Gap between property values, sales a homeowner's boon in Allegheny County
A countywide reassessment that has fallen behind a surging real estate market could benefit Allegheny County property owners, attorneys said.
Properties sold in 2013 fetched a price that averaged about 10 percent higher than their 2012 assessed value, according to tentative figures released by the state Tax Equalization Division. Property owners could use that to appeal for a lower assessment.
That's because the county's preliminary “common level ratio” — calculated by comparing property sales in 2013 and the assessed values assigned to those properties — is 90.8 percent. Homeowners can argue that their home's assessed value should be 90.8 percent of what it is.
“That's good for property owners,” said Nicole Hauptman, an attorney with the Shadyside law firm Flaherty Fardo who handles assessment appeals. “I'll be interested if it impacts negotiations moving forward.”
Allegheny County, school districts and municipalities collect property taxes based on the assessed value of homes and businesses. School districts and municipalities are demanding properties be assessed at their full value, Hauptman said.
The state will certify final common level ratios in July. A ratio of 100 percent means properties are selling for their assessed values. A ratio below 100 percent means properties are selling for more than their assessed values; above 100 percent means the opposite.
David Montgomery, the solicitor for the county's assessment review board, said board members will look at the ratio and determine whether and how it will be applied during assessment appeals.
Allegheny County completed a court-ordered reassessment in 2012. The 2013 ratio would be the first issued since the reassessment. Ratios are expected to drop as the years pass since the most recent reassessment. Eric Montarti, a senior policy analyst with the Allegheny Institute for Public Policy, said the 2013 ratio might not indicate a concern, but officials and homeowners should watch the ratio in coming years.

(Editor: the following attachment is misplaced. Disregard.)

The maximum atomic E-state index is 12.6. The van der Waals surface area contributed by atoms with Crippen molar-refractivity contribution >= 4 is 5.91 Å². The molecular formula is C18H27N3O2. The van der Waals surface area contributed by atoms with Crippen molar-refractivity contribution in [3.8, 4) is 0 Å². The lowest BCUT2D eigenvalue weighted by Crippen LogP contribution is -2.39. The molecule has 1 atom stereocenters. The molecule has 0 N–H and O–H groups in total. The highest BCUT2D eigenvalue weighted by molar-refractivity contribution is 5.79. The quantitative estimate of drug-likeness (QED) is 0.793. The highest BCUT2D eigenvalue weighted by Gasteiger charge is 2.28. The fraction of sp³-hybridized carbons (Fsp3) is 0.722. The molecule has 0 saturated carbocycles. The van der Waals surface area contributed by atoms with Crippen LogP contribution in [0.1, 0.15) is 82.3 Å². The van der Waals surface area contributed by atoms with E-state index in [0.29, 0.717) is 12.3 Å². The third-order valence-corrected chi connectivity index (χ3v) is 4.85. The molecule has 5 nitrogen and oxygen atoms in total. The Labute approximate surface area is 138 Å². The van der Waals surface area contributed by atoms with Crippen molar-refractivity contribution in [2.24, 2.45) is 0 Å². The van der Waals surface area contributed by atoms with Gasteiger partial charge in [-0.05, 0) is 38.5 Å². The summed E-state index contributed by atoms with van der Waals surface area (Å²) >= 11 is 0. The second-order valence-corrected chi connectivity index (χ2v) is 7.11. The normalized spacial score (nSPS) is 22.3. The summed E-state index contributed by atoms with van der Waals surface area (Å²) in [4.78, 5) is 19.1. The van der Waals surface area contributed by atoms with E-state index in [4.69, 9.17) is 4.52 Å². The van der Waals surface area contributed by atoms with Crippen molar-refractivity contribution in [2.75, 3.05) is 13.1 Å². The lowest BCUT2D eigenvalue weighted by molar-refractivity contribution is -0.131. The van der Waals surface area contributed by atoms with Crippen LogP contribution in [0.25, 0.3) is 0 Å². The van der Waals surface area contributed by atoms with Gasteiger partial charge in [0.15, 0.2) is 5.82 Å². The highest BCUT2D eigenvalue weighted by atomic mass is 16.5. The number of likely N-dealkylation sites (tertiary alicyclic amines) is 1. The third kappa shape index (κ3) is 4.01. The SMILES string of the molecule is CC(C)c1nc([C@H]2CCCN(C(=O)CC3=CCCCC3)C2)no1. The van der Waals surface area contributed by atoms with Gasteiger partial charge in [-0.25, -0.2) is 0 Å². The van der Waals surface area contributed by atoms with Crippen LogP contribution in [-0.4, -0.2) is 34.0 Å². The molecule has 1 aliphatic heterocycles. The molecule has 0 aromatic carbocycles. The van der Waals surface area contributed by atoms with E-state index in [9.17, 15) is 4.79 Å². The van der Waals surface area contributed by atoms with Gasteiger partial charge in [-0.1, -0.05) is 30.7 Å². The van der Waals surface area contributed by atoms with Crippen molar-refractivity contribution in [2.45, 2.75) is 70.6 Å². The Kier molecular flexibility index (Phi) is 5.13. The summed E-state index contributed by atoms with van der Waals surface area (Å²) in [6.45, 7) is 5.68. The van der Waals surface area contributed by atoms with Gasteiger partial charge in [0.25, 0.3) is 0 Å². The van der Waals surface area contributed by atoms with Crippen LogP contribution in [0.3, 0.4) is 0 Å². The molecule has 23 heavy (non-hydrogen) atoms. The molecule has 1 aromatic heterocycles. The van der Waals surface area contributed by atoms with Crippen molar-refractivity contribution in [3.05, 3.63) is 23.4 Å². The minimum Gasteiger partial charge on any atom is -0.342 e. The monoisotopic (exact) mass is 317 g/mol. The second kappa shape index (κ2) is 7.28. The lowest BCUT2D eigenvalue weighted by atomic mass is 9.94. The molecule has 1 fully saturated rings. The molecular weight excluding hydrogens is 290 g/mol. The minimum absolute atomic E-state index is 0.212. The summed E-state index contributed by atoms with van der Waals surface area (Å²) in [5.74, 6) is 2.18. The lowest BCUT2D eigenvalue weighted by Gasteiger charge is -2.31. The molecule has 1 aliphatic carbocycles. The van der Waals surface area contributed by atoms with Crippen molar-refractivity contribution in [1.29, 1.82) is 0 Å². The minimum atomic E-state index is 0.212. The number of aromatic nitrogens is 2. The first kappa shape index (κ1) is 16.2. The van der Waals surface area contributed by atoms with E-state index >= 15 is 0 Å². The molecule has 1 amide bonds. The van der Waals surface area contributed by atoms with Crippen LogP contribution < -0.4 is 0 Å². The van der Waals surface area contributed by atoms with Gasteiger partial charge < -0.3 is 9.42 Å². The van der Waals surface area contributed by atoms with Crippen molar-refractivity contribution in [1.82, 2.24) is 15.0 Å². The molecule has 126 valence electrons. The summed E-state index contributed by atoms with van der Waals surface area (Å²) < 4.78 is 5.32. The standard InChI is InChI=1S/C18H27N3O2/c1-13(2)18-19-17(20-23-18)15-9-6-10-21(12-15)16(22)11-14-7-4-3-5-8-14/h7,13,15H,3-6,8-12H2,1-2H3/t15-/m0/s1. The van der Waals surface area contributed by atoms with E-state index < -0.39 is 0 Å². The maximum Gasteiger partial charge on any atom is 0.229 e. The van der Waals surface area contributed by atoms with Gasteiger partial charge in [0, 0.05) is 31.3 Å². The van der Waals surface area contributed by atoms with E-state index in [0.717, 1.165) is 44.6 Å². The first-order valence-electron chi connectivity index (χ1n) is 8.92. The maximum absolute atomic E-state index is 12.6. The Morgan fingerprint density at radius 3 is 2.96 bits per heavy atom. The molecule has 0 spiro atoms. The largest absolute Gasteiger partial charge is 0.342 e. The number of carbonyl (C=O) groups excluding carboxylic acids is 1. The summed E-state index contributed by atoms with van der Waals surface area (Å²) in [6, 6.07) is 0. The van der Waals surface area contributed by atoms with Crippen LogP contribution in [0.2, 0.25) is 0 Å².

Allegheny County's ratio would drop more sharply than that of other counties that completed reassessments in 2012. Bedford County dropped 5 percent. Erie County dropped about 4 percent. Lebanon and Lehigh counties have tentative values above 100 percent.
“What it says is that properties are appreciating at such a rapid clip that we are almost back to where we started before the reassessment,” said Michael Suley, a real estate consultant and former manager of the Allegheny County Office of Property Assessment. “Every taxpayer should use that argument in the appeals process.”
The average home price in the county increased an average of 3.4 percent since 2010, according to data provided by RealSTATs, a South Side real estate tracking firm.
In the years before the county reassessed properties, its common level ratios hovered around 85 percent, according to state data.
Washington County, which is conducting a court-ordered reassessment, has a tentative ratio of 10.9 percent for 2013, meaning that properties are assessed at only 10.9 percent of what they're selling for. The county has not completed a reassessment since 1981.
“Throughout the court battle, we had experts coming in quoting common level ratios as evidence that our assessed values were out of whack,” said Washington County Administrator Scott Fergus.
Aaron Aupperlee is a staff writer for Trib Total Media. He can be reached at 412-320-7986 or firstname.lastname@example.org.
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